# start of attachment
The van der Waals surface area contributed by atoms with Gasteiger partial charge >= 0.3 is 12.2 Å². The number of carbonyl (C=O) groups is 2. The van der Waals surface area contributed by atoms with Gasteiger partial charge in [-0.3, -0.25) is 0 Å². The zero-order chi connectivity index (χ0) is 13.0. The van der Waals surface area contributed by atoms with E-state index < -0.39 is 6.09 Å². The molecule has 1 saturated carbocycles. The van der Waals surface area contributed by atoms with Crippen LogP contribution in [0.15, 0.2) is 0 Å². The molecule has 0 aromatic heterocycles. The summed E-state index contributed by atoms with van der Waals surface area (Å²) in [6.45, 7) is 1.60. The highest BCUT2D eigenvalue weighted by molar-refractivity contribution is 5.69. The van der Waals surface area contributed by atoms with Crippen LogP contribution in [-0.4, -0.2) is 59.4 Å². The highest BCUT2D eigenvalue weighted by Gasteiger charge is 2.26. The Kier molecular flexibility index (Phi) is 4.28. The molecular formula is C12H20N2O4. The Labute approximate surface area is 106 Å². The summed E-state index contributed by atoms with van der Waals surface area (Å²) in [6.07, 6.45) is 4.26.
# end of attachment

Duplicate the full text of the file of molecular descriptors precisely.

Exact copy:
The van der Waals surface area contributed by atoms with Gasteiger partial charge >= 0.3 is 12.2 Å². The number of carbonyl (C=O) groups is 2. The van der Waals surface area contributed by atoms with Gasteiger partial charge in [-0.3, -0.25) is 0 Å². The zero-order chi connectivity index (χ0) is 13.0. The van der Waals surface area contributed by atoms with E-state index < -0.39 is 6.09 Å². The molecule has 1 saturated carbocycles. The van der Waals surface area contributed by atoms with Crippen LogP contribution in [0.15, 0.2) is 0 Å². The molecule has 0 aromatic heterocycles. The summed E-state index contributed by atoms with van der Waals surface area (Å²) in [6.45, 7) is 1.60. The highest BCUT2D eigenvalue weighted by molar-refractivity contribution is 5.69. The van der Waals surface area contributed by atoms with Crippen LogP contribution in [-0.4, -0.2) is 59.4 Å². The highest BCUT2D eigenvalue weighted by Gasteiger charge is 2.26. The Kier molecular flexibility index (Phi) is 4.28. The molecular formula is C12H20N2O4. The Labute approximate surface area is 106 Å². The summed E-state index contributed by atoms with van der Waals surface area (Å²) in [6.07, 6.45) is 4.26.